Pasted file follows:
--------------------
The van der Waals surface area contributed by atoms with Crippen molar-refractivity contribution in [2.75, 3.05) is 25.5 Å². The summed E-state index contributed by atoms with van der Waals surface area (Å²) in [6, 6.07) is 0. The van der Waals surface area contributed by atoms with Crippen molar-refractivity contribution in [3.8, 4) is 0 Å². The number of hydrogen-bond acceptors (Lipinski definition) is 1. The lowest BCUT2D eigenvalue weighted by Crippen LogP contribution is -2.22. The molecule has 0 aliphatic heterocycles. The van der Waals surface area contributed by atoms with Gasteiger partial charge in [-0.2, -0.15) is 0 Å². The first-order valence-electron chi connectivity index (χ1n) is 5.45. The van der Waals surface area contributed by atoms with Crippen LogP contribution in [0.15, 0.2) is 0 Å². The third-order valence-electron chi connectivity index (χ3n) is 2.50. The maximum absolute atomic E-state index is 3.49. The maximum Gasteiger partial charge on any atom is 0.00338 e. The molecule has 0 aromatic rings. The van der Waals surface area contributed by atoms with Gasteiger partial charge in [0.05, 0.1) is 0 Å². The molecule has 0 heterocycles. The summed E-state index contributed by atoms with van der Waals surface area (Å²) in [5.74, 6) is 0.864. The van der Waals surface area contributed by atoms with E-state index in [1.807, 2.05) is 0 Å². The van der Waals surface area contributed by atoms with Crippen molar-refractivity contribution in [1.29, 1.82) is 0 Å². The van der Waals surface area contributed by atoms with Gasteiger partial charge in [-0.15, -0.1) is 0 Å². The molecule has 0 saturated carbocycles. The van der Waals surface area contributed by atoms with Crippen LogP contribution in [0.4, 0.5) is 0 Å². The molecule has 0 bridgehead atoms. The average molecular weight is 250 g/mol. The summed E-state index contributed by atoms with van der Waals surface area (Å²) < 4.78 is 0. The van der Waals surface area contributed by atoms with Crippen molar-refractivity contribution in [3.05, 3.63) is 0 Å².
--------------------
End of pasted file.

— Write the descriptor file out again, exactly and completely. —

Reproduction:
The van der Waals surface area contributed by atoms with Crippen molar-refractivity contribution in [2.75, 3.05) is 25.5 Å². The summed E-state index contributed by atoms with van der Waals surface area (Å²) in [6, 6.07) is 0. The van der Waals surface area contributed by atoms with Crippen molar-refractivity contribution in [3.8, 4) is 0 Å². The number of hydrogen-bond acceptors (Lipinski definition) is 1. The lowest BCUT2D eigenvalue weighted by Crippen LogP contribution is -2.22. The molecule has 0 aliphatic heterocycles. The van der Waals surface area contributed by atoms with Gasteiger partial charge in [-0.2, -0.15) is 0 Å². The first-order valence-electron chi connectivity index (χ1n) is 5.45. The van der Waals surface area contributed by atoms with Crippen LogP contribution in [0.15, 0.2) is 0 Å². The third-order valence-electron chi connectivity index (χ3n) is 2.50. The maximum absolute atomic E-state index is 3.49. The maximum Gasteiger partial charge on any atom is 0.00338 e. The molecule has 0 aromatic rings. The van der Waals surface area contributed by atoms with Gasteiger partial charge in [0.05, 0.1) is 0 Å². The molecule has 0 heterocycles. The summed E-state index contributed by atoms with van der Waals surface area (Å²) in [5.74, 6) is 0.864. The van der Waals surface area contributed by atoms with E-state index in [1.807, 2.05) is 0 Å². The van der Waals surface area contributed by atoms with Crippen molar-refractivity contribution in [1.29, 1.82) is 0 Å². The van der Waals surface area contributed by atoms with Gasteiger partial charge in [-0.15, -0.1) is 0 Å². The molecule has 0 saturated carbocycles. The van der Waals surface area contributed by atoms with Crippen LogP contribution in [0.4, 0.5) is 0 Å². The molecule has 0 bridgehead atoms. The average molecular weight is 250 g/mol. The summed E-state index contributed by atoms with van der Waals surface area (Å²) < 4.78 is 0. The van der Waals surface area contributed by atoms with Crippen molar-refractivity contribution in [3.05, 3.63) is 0 Å².